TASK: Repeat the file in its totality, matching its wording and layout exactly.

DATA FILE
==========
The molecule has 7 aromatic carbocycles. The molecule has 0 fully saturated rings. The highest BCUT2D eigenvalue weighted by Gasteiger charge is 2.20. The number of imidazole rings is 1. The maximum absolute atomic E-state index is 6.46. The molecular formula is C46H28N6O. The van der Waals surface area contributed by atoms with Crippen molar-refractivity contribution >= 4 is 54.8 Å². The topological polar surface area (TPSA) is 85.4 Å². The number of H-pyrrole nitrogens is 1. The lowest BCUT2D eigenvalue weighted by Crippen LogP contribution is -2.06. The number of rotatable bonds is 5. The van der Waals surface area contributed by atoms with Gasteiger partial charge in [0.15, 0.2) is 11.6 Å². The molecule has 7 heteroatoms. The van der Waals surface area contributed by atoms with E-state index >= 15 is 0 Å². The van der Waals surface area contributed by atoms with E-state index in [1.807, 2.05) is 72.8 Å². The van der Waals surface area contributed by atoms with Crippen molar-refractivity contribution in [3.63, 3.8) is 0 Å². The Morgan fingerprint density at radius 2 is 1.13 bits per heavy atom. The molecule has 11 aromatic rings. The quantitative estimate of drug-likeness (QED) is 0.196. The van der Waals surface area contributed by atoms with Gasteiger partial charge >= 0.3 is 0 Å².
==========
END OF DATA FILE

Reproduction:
The molecule has 7 aromatic carbocycles. The molecule has 0 fully saturated rings. The highest BCUT2D eigenvalue weighted by Gasteiger charge is 2.20. The number of imidazole rings is 1. The maximum absolute atomic E-state index is 6.46. The molecular formula is C46H28N6O. The van der Waals surface area contributed by atoms with Crippen molar-refractivity contribution >= 4 is 54.8 Å². The topological polar surface area (TPSA) is 85.4 Å². The number of H-pyrrole nitrogens is 1. The lowest BCUT2D eigenvalue weighted by Crippen LogP contribution is -2.06. The number of rotatable bonds is 5. The van der Waals surface area contributed by atoms with Gasteiger partial charge in [0.15, 0.2) is 11.6 Å². The molecule has 7 heteroatoms. The van der Waals surface area contributed by atoms with E-state index >= 15 is 0 Å². The van der Waals surface area contributed by atoms with E-state index in [1.807, 2.05) is 72.8 Å². The van der Waals surface area contributed by atoms with Crippen molar-refractivity contribution in [3.63, 3.8) is 0 Å². The Morgan fingerprint density at radius 2 is 1.13 bits per heavy atom. The molecule has 11 aromatic rings. The quantitative estimate of drug-likeness (QED) is 0.196. The van der Waals surface area contributed by atoms with Gasteiger partial charge >= 0.3 is 0 Å².